If there was a way to bury the rain, hide it in plain sight so that among a thousand words not one reader caught the faintest whiff of the monsoon, I would do it. But apparently, on the subcontinent, once the geosmin is out of the bottle, there is no putting it back in: all but one of the poems submitted to November's prompt were about the rain.
But like the seasons, what we have is what we must live with and so to the poems themselves.
This time, the poems submitted had a more clear idea of what they were saying. There were clear states of mind or shifts in time and place. In Upasana Singh's poem 'Rain', two lovers are walking in the rain in a scene influenced by cinema, and rain mists the speaker's glasses, which she removes to clean; and when she put them on again, her companion has vanished and become nothing more than a memory.
While the poem has a certain clarity of emotion and narrative movement, it is hobbled by clichés and a strange reluctance to use the definite article (why not 'removed the glasses from my eyes' or 'danced in the rain'?). Words like 'droplets', phrases like 'hand in hand', 'happily danced', 'deep down I know' and the tautological 'soaked and wet' do nothing for the poem.
In Punyasloka Mohapatra's poem, also coincidentally called 'Rain', there are no memories or emotions evoked. Instead, what he has plumped for is a series of vivid snapshots of the rain. The sky - which he calls 'august', leaving it to the reader to decide if that means the month, or is an adjective - clears it throat in preparation for a concert, while the peacocks ready themselves for a dance. These details are both specific and grand.
The poem moves in short lines of three, and the most successful stanza of the poem makes a clever reference to Basho's most famous haiku:
I am not sure why the frog dives 'in shame' and nothing in the poem makes it clear, so I must assume that it is for the rhyme. In all else, this is a good three lines and the poem would be a much better one if it had ended there. Instead, Mohapatra has two more stanzas with tweeting birds that sigh and fat rats that come out to shout 'hell'. Knowing when to stop a poem is a skill that needs as much practice as being able to start one at all.
Maya Goel, who is a student, has sent in an untitled poem. Her poem begins outside where the rain overwhelms the landscape and then moves indoors, where a family sits in cosy domesticity, making jam, eating pizza and drinking hot chocolate. Goel has a good ear for rhyme and a decent sense of line. In one stanza she says,
And in the next one,
There is a strong sense of rampant movement in all directions, not just because of the active verbs but also because of the similes and the rhythm of the lines, so strongly reminiscent of Tennyson.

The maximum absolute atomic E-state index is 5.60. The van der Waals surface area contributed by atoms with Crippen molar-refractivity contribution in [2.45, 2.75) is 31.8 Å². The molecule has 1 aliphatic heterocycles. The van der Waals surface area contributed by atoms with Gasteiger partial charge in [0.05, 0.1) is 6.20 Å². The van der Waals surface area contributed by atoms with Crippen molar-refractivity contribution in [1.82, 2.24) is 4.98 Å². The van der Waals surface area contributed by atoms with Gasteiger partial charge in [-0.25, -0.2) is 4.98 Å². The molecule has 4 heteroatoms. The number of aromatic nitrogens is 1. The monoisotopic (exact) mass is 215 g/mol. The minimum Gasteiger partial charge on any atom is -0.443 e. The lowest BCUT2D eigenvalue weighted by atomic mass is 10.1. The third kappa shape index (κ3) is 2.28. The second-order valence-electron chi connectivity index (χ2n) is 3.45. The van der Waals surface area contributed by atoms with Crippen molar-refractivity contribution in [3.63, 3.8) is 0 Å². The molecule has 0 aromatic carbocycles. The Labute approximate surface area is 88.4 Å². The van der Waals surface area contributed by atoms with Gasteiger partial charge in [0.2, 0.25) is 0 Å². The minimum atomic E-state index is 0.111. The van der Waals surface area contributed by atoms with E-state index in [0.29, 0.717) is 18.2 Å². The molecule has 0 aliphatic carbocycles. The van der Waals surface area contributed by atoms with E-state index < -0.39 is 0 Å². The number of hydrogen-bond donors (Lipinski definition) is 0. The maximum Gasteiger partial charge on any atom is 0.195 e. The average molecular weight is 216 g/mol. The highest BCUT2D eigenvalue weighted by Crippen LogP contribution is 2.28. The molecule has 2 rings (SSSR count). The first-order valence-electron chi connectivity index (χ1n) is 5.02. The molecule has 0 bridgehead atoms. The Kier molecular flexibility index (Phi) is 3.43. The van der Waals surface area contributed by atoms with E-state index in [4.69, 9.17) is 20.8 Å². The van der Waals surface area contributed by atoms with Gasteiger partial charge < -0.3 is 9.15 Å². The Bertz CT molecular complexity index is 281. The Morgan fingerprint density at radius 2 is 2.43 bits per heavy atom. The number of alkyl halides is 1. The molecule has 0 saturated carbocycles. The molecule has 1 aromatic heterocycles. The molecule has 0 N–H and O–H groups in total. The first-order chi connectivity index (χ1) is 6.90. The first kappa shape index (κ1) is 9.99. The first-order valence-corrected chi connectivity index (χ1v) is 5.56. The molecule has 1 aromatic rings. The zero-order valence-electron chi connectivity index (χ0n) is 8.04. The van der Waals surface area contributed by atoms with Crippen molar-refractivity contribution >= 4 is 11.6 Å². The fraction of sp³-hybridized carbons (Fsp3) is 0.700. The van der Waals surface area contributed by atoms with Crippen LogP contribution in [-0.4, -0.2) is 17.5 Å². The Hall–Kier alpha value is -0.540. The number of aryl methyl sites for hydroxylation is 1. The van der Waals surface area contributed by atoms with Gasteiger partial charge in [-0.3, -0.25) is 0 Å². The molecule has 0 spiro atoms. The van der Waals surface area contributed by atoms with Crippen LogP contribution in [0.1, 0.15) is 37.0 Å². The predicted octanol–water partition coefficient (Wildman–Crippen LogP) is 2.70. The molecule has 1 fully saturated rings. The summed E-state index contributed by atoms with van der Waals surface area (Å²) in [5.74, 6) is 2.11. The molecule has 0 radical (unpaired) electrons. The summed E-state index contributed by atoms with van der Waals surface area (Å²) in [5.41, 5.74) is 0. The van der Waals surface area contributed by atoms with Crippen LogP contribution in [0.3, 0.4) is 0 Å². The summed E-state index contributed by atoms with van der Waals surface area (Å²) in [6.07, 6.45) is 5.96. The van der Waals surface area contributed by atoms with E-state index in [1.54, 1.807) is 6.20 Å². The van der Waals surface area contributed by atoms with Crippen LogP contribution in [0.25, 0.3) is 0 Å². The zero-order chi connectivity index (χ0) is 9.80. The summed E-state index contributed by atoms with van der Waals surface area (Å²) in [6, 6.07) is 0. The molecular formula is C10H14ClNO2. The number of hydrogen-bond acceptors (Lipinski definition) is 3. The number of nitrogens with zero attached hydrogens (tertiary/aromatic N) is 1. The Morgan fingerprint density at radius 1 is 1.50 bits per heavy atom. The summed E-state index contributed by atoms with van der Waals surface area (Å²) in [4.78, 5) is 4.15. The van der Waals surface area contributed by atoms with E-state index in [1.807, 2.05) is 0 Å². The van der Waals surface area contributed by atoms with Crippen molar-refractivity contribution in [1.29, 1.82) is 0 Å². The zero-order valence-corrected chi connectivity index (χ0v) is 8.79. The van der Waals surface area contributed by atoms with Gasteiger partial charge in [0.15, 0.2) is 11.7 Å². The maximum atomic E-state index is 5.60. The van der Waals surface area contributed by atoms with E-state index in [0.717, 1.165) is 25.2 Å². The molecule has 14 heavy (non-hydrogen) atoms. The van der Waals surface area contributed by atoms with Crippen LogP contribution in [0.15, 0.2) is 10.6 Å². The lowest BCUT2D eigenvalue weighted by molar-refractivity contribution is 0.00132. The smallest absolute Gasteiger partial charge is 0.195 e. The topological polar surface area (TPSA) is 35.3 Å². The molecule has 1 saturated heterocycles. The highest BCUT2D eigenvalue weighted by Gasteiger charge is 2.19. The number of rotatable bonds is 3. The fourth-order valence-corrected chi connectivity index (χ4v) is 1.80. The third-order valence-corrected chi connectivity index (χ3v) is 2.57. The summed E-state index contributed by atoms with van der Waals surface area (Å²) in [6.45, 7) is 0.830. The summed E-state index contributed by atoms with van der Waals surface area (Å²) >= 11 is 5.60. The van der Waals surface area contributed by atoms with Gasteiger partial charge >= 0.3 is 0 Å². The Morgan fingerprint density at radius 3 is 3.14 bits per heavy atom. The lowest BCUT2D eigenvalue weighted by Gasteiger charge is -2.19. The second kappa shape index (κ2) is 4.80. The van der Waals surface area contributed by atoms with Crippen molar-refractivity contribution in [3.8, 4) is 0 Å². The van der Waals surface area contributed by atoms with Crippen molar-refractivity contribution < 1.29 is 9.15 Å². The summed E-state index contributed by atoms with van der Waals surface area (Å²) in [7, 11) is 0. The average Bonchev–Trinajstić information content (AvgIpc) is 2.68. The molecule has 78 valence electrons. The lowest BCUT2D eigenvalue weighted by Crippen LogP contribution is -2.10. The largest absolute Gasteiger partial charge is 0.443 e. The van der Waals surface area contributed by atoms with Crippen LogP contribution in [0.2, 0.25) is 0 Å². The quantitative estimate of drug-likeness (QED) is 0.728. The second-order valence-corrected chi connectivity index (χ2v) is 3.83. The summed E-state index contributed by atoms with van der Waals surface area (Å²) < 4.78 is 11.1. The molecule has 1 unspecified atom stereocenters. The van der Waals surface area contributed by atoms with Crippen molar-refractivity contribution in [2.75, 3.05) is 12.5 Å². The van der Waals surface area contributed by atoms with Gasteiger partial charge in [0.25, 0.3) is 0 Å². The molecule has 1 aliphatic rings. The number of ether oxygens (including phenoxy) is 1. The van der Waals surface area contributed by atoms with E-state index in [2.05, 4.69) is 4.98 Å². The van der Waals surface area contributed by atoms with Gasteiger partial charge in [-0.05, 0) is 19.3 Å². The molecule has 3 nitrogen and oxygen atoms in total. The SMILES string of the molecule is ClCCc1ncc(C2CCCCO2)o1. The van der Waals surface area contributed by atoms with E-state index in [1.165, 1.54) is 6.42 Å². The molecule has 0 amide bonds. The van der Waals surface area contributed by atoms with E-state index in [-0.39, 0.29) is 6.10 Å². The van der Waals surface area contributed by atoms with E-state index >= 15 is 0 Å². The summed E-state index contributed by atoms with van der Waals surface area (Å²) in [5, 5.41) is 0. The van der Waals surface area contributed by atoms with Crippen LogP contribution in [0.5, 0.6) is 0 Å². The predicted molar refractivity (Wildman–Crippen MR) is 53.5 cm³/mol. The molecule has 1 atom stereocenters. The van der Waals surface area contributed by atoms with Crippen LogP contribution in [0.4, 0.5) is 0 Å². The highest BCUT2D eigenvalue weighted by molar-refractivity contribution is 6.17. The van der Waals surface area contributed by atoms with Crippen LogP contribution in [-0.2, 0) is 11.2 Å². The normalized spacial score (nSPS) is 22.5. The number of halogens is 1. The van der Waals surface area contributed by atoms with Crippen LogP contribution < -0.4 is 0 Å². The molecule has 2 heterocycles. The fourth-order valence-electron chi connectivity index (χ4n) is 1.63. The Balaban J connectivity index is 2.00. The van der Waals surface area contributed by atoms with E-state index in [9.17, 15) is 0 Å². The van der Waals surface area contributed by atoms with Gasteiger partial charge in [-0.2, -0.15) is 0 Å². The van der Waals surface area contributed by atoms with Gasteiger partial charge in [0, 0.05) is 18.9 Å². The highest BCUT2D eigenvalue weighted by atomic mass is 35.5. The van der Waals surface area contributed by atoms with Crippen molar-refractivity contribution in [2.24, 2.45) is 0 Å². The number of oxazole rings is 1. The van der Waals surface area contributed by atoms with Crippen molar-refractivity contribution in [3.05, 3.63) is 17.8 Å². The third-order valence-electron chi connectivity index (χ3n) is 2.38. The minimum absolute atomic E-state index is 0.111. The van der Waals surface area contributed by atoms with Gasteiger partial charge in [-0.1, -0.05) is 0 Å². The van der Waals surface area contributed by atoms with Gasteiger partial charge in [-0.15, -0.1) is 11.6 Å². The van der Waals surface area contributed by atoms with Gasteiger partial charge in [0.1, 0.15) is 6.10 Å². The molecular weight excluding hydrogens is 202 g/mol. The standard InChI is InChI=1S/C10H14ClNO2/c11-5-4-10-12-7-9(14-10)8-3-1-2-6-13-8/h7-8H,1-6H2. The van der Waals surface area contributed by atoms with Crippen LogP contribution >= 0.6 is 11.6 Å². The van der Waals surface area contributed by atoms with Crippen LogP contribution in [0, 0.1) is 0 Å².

It's a good poem that would be better with a few more revisions: for instance, that old bugbear 'it's' is not interchangeable with 'its'; and these lines:
If the order of the actions were reversed, it would indicate domestic content more effectively.
Just for a change of season before we return to rain, there is David Jairaj's 'Waiting for Winter'. It is an ekphrasis, written to a photograph that I will not include in this column. The danger of showing me the image upon which a poem of this kind is based, of course, is that I might like the image better than the poem. What's that old bromide about a thousand words?
Like Goel, Jairaj also uses a rhyme scheme - less successfully - though his stanzas vary in length, in a sonnet-like manner, so that the poem consists of 20 lines. I suspect that this is in order to make use of my line limit rather than in answer to the need of the poem itself and so, also, not successful as a form.
The poem expresses a wish to experience the seasons, but especially winter, in the old-fashioned way, through the body and its failings - the blocked nose, the runny eyes, and the tongue that craves for spice (though 'It corrupts behaved tongues to wag for zesty pickles' is not the happiest way of putting it).
Jairaj does most when he says things simply, as when he begins a stanza with the line:
And ends it and the poem with the lines:
By the last stanza, he has moved from speaking generally to addressing his partner directly, with the kind of rhetorical flourish that might have been inspired by Donne's greatest love poems.
Sophia Pandeya's 'Rain Check' is a clever variation on the theme of rain that has so dominated this month's submissions. In it, the speaker, living in a cold northern land, makes rasam and remembers the subcontinental rain. The poem begins strongly, with a play on words, but it is a poem that deserves to be quoted in full:
Of course, 'made to pour', 'entwined in patina' and 'dusts the motes' are awkward constructions and 'pared' is clearly a mistake, as is the singular 'recycle bin'; but 'long-legged ginger' and 'a monsoon's signature lick' are quite good. The poem begins and ends strongly and has at its centre the wonderful idea that food sharpens the senses and the memory of other places and times; and holds out the promise of return - a rain check.
Thank you all for your entries and do look out for December's prompt.